Friday, November 29, 2013

Giving Thanks: Memories and Moments

My parents' cabin in the woods - Calcis, AL
As I get older, time seems to move at a much faster pace, as if it's snowballing year after year, gaining momentum.  Sometimes, it's almost as though it's barreling on ahead and I'm running behind, trying to catch it.  I think this is why I love photographs so much, and why my love for photography continues to grow.  I want to capture it all, every detail.  I want to take it all in and, in some ways, a photograph gives me something we all long for: a frozen moment in time.
My maternal grandmother [whom I call mom] was granted custody of me when I was around a year old.  She was a vietnam war widow in her very early forties, having [almost] finished raising three girls of her own.  And so, I spent the first decade of my life in a brick home on a culdesac.  She remarried when I was 7 and soon after, they began secretly plotting our move to the woods.  I say "secretly" because I was, in fact, included on any of these plans, I don't remember it.  I just remember the day we got in the car and drove for what felt like forever to see this old, abandoned structure that they were giddy over.  Long ago, someone had placed shoddy wooden siding over the large, square logs.  The roof had caved in and the floors on the lower level had rotted, exposing the earth below.  Vines were growing up around and in it.  It was 1985.  This was going to be our new home.   Eventually. You know, because being nine wasn't weird enough... My parents labored over the next year on their dream home, tearing it down log by log and having it moved to the twelve acres they'd purchased even farther in the woods.  I remember very little about this time... I remember a yard sale in the cul de sac when our house was on the market.  I remember the anxiety - and dread - of changing schools.  Mostly, I remember the awkward horror of having to live in a tiny camping trailer with my parents in the months between our house selling and the cabin being finished.  My stepdad had taken a year off work to complete construction with the goal of having the original portion of the cabin completely rebuilt and restored by Thanksgiving, 1986.
Now, I wish I could tell you that I have such wonderful memories of that first Thanksgiving huddled in our cozy cabin in the woods.  And I could... but it would be a lie.  The truth is, I have exactly zero memories of that first Thanksgiving in the cabin.  Again, I was ten.  And now that I am the mother of an [almost] ten year old daughter, I can attest to the fact that at that age, you are in your own little world.  If your immediate needs are met, then your mind is often elsewhere. At ten, I couldn't have possibly appreciated their labor of love or the work of my stepdad's hands.  In fact, it would take another sixteen years and his sudden, tragic passing to make me gaze upon that home with new eyes.  By the time I was a teenager, it felt cozy to me.  In my late teens and early 20s, I loved holidays huddled around the fire.  But after his passing, I began to love what the cabin represented to my parents, and to him.  I began to love the fact that, after he was gone, he was still in every part of the home.  The rafters that hold up the tin roof are trees that they cut down and skinned together; the stones in the hearth are ones they hand-selected from the property and lay themselves; they stairs going up to the loft are trees cut in half and the railings are smaller, skinned trees.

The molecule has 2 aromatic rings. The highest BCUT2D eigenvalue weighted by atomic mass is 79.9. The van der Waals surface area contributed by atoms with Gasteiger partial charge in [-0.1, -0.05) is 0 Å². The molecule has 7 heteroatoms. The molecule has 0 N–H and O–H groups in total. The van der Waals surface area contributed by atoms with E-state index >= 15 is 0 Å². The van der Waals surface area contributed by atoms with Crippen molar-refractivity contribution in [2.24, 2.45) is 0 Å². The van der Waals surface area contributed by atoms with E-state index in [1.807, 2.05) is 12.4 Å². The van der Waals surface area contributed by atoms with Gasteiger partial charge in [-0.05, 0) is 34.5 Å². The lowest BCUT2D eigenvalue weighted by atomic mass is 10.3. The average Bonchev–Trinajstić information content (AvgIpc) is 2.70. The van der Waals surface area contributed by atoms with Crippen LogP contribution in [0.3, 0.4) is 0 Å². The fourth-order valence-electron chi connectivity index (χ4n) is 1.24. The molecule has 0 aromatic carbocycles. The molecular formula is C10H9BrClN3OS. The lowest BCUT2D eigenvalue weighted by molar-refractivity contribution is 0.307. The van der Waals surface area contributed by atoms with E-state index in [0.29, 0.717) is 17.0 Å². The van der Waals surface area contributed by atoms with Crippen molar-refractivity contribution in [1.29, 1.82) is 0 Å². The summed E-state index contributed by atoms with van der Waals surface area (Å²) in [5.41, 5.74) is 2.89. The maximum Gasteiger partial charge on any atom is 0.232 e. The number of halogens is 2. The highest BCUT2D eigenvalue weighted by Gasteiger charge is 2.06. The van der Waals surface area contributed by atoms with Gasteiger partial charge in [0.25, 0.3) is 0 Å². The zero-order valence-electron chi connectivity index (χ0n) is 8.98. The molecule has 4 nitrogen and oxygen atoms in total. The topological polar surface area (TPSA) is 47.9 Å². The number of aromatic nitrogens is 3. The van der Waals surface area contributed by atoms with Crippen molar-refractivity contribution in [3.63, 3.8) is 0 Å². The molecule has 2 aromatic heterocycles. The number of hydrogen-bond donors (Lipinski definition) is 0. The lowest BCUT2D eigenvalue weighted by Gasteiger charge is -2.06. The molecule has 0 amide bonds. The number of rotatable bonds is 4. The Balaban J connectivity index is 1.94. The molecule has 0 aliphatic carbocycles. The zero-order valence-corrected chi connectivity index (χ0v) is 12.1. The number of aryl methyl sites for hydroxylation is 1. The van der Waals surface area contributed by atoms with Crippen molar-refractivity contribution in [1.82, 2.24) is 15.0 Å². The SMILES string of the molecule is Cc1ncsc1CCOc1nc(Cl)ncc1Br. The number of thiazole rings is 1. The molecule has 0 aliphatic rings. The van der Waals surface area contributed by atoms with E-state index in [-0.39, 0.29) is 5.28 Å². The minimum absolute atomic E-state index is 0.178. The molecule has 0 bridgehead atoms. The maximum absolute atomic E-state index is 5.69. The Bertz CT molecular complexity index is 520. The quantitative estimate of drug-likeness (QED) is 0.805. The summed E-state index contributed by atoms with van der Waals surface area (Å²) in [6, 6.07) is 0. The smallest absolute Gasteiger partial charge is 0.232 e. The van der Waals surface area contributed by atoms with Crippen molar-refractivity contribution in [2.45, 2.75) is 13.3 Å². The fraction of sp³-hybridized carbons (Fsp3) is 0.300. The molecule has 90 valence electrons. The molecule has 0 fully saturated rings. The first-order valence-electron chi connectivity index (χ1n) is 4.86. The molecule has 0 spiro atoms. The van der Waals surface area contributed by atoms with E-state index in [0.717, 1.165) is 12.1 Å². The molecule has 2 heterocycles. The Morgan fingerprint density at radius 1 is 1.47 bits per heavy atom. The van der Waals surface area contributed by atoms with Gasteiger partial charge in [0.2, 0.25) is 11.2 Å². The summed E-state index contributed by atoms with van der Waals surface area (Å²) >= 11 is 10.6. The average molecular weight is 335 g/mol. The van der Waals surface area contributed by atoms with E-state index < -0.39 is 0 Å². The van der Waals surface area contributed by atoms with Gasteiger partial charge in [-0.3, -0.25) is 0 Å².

Over the years, it became more than a cabin in the woods, and more than just a home.  And I don't have a just one memory that stands out, but thousands.  I cannot choose just one favorite memory, but I can share a favorite moment.  It's the moment before the feasting begins, whether Thanksgiving or Christmas.  All of us, at least twenty in numbers, cram in, circle up, hold hands and pray.

Giving thanks. Always.
"Always giving thanks to God the Father for everything,
in the name of our Lord Jesus Christ."
~ Ephesians 5:20  

Friday, November 15, 2013

In the Middle of Redemption - A Marriage Restored

"You will restore my life again..."  ~ Psalm 71:20
I am getting married tomorrow. 
And to be honest, it’s rendering me speechless. I am in bewildered awe of what the Lord has done and the last few weeks have left me a little bit undone trying to take it in.
It’s been almost fourteen years since we stood at the altar and established a covenant. It is a covenant that the Lord remained faithful to, even in the midst of my outright faithlessness and unfaithfulness.
I can’t wrap my brain – or my heart – around that kind of faithfulness. This kind of love. This kind of joy. Oh, how He loves us. Even in spite of us. Regardless of what we have done or who we have been. Regardless of what kind of mess we have made in our own lives or in the lives of others, He is faithful. He will do what He says He will do, even when we have done nothing to do deserve it.
Even when we have done everything in our power to un-deserve it…